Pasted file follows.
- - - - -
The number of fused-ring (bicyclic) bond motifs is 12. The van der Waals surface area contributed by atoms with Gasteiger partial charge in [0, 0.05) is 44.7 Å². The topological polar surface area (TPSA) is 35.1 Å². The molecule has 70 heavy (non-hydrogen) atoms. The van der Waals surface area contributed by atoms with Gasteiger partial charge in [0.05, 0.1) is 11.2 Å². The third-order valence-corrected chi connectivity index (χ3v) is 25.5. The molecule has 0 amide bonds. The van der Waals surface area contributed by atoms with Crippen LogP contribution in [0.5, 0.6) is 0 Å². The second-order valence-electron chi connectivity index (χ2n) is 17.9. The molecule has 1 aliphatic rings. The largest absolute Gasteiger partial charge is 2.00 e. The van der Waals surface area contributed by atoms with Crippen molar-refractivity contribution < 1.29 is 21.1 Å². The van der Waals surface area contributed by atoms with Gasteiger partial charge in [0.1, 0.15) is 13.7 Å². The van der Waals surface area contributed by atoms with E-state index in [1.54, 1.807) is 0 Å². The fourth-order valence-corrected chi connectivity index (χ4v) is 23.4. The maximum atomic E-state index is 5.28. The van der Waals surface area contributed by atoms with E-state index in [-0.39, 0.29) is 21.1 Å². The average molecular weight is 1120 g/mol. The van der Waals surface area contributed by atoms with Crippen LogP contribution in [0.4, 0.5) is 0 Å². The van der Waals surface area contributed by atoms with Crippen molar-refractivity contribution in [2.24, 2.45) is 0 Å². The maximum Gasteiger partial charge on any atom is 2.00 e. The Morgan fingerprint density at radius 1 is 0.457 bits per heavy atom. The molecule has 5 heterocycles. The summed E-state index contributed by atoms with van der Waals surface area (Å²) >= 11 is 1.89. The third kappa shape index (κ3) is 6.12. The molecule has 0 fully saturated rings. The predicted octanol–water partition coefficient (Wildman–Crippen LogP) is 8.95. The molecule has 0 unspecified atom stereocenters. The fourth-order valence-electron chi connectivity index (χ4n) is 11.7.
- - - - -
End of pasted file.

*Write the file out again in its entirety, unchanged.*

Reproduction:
The number of fused-ring (bicyclic) bond motifs is 12. The van der Waals surface area contributed by atoms with Gasteiger partial charge in [0, 0.05) is 44.7 Å². The topological polar surface area (TPSA) is 35.1 Å². The molecule has 70 heavy (non-hydrogen) atoms. The van der Waals surface area contributed by atoms with Gasteiger partial charge in [0.05, 0.1) is 11.2 Å². The third-order valence-corrected chi connectivity index (χ3v) is 25.5. The molecule has 0 amide bonds. The van der Waals surface area contributed by atoms with Crippen LogP contribution in [0.5, 0.6) is 0 Å². The second-order valence-electron chi connectivity index (χ2n) is 17.9. The molecule has 1 aliphatic rings. The largest absolute Gasteiger partial charge is 2.00 e. The van der Waals surface area contributed by atoms with Crippen molar-refractivity contribution < 1.29 is 21.1 Å². The van der Waals surface area contributed by atoms with Gasteiger partial charge in [0.1, 0.15) is 13.7 Å². The van der Waals surface area contributed by atoms with E-state index in [1.54, 1.807) is 0 Å². The fourth-order valence-corrected chi connectivity index (χ4v) is 23.4. The maximum atomic E-state index is 5.28. The van der Waals surface area contributed by atoms with E-state index in [-0.39, 0.29) is 21.1 Å². The average molecular weight is 1120 g/mol. The van der Waals surface area contributed by atoms with Crippen LogP contribution in [0.4, 0.5) is 0 Å². The van der Waals surface area contributed by atoms with Crippen molar-refractivity contribution in [2.24, 2.45) is 0 Å². The maximum Gasteiger partial charge on any atom is 2.00 e. The Morgan fingerprint density at radius 1 is 0.457 bits per heavy atom. The molecule has 5 heterocycles. The summed E-state index contributed by atoms with van der Waals surface area (Å²) >= 11 is 1.89. The third kappa shape index (κ3) is 6.12. The molecule has 0 fully saturated rings. The predicted octanol–water partition coefficient (Wildman–Crippen LogP) is 8.95. The molecule has 0 unspecified atom stereocenters. The fourth-order valence-electron chi connectivity index (χ4n) is 11.7.